In 1965, an English professor at the University of Denver, John Williams, published a book called Stoner. It is the quiet story of a man born at the end of the 19th century. He escapes a hardscrabble existence on a farm in Missouri by falling in love with English literature. He works his way into a scholar’s life. The years go by. He turns inward. He dies.
The novel was briefly noted in The New Yorker, calling it “a masterly portrait…Mr. Williams shows extraordinary control in telling this extremely difficult story.” The novel went on to sell about 2,000 copies.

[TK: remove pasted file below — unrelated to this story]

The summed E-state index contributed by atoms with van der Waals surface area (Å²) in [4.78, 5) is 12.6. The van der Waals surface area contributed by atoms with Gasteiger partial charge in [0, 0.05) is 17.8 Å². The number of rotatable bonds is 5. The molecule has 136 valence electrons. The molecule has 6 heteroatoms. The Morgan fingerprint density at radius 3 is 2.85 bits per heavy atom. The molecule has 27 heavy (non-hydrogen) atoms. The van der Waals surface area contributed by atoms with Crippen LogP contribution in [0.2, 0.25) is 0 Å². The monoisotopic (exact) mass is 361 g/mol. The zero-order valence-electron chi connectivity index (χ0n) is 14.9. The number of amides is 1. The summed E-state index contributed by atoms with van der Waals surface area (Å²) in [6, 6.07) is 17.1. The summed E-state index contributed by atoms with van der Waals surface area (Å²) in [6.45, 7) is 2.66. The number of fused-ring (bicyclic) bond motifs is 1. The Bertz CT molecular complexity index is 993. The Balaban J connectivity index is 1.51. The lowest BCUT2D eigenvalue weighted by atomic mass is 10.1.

“It is high time defenders of American literary fiction cut Oprah Winfrey a break. These days, even Oprah is no longer Oprah, and while Mathis’s novel has shot up into the bestseller lists, it is unlikely stay there for months the way books did in the Book Club’s 1990s heyday. Still, imagine what would have happened if Winfrey hadn’t picked it. It still would have garnered raves from reviewers in print and online, and over time booksellers would have begun quietly putting it in the hands of favored customers. In other words, it would have remained a well-kept secret among a bookish few.” Our own Michael Bourne defends the queen of American book clubs.